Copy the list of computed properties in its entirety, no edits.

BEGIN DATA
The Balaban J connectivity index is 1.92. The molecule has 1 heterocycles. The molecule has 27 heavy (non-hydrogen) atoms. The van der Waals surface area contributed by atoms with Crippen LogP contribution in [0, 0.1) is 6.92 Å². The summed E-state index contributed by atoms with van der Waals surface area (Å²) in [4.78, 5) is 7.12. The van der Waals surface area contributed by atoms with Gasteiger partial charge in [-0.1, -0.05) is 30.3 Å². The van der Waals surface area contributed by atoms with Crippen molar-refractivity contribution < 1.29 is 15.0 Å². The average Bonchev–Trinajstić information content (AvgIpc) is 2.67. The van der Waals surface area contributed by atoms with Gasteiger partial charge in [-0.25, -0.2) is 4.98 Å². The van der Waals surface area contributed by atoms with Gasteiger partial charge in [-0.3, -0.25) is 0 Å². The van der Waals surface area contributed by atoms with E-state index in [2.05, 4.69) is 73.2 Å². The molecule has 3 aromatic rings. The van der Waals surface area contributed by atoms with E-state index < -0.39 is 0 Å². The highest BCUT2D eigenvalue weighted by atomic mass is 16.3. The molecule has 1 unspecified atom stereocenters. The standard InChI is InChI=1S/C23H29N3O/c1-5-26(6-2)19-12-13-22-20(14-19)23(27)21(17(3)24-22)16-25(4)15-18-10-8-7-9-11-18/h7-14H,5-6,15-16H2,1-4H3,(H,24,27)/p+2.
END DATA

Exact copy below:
The Balaban J connectivity index is 1.92. The molecule has 1 heterocycles. The molecule has 27 heavy (non-hydrogen) atoms. The van der Waals surface area contributed by atoms with Crippen LogP contribution in [0, 0.1) is 6.92 Å². The summed E-state index contributed by atoms with van der Waals surface area (Å²) in [4.78, 5) is 7.12. The van der Waals surface area contributed by atoms with Gasteiger partial charge in [-0.1, -0.05) is 30.3 Å². The van der Waals surface area contributed by atoms with Crippen molar-refractivity contribution < 1.29 is 15.0 Å². The average Bonchev–Trinajstić information content (AvgIpc) is 2.67. The van der Waals surface area contributed by atoms with Gasteiger partial charge in [-0.25, -0.2) is 4.98 Å². The van der Waals surface area contributed by atoms with Gasteiger partial charge in [-0.3, -0.25) is 0 Å². The van der Waals surface area contributed by atoms with E-state index in [2.05, 4.69) is 73.2 Å². The molecule has 3 aromatic rings. The van der Waals surface area contributed by atoms with E-state index < -0.39 is 0 Å². The highest BCUT2D eigenvalue weighted by atomic mass is 16.3. The molecule has 1 unspecified atom stereocenters. The standard InChI is InChI=1S/C23H29N3O/c1-5-26(6-2)19-12-13-22-20(14-19)23(27)21(17(3)24-22)16-25(4)15-18-10-8-7-9-11-18/h7-14H,5-6,15-16H2,1-4H3,(H,24,27)/p+2.